COPENHAGEN: Sweden's first female prime minister, Magdalena Andersson, on Tuesday presented her one-party minority government with only a few changes compared to the previous Cabinet.
Andersson, who had been Sweden's finance minister, picked Mikael Damberg to replace her in that role. Damberg previously had been home affairs minister.
Andersson, the leader of the Social Democratic party, was elected again Monday as the Scandinavian nation’s head of government. She resigned last week after seven hours as prime minister because a budget defeat prompted then-coalition partner the Greens to quit her two-party coalition.
The move followed the rejection of her government’s budget proposal in favor of one presented by opposition parties, including the right-wing populist Sweden Democrats, which are rooted in a neo-Nazi movement.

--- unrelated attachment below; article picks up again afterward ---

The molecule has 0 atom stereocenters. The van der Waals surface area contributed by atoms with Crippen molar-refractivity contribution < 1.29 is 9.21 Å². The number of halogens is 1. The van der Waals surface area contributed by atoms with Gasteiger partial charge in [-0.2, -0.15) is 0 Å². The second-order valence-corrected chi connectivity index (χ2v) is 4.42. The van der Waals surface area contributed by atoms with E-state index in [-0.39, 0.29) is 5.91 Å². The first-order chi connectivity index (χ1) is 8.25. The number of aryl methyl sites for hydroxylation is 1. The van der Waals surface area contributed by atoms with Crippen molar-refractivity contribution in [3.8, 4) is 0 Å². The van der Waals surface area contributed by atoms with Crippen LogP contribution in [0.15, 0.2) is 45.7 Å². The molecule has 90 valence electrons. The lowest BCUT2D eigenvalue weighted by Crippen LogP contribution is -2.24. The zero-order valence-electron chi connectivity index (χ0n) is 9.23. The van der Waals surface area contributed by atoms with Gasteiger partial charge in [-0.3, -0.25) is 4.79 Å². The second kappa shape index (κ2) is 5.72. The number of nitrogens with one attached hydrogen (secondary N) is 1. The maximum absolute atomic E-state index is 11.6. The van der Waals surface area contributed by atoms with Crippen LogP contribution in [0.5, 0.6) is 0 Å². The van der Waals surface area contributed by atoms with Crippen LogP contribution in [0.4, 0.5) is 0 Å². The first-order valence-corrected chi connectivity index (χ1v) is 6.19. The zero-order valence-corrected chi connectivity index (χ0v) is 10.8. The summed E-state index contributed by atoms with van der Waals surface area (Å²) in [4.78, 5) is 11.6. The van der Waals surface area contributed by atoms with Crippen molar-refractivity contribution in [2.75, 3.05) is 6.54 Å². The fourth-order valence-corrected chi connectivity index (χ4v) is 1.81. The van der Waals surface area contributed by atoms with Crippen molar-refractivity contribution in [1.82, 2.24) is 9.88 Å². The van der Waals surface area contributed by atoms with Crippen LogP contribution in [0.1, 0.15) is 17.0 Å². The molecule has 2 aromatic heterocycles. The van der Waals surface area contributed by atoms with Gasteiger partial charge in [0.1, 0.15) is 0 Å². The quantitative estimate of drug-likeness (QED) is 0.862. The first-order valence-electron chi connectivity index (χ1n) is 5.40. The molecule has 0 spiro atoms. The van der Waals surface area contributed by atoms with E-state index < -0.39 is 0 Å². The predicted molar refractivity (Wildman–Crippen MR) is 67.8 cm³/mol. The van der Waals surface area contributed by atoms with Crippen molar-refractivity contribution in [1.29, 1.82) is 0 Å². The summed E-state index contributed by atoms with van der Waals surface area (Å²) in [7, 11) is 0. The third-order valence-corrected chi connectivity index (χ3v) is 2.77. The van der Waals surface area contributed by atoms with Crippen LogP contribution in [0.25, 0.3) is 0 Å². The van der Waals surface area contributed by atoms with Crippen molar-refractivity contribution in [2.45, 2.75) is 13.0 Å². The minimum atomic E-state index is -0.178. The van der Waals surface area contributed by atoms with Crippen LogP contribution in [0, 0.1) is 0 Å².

On Monday, Andersson was named as prime minister even though 101 lawmakers voted in favor of her appointment and 173 were against it, with 75 abstentions. Under the Swedish Constitution, prime ministers can be named and govern as long as a parliamentary majority — a minimum of 175 lawmakers — doesn't oppose them.
Andersson kept Ann Linde as foreign minister and Peter Hultqvist as defense minister.
The Greens held, among others, the environment and culture ministries in the previous government. Social Democrats Annika Strandhall and Jeanette Gustafsdotter took over the two posts.
Andersson has replaced Stefan Lofven as party leader and prime minister, roles he relinquished earlier this year. She will be formally installed following an audience with King Carl XVI Gustav, Sweden’s figurehead monarch later Tuesday. Lofven, who had been leading the Swedish government in a caretaker capacity, will step down.
Sweden’s next general election is scheduled for Sept. 11.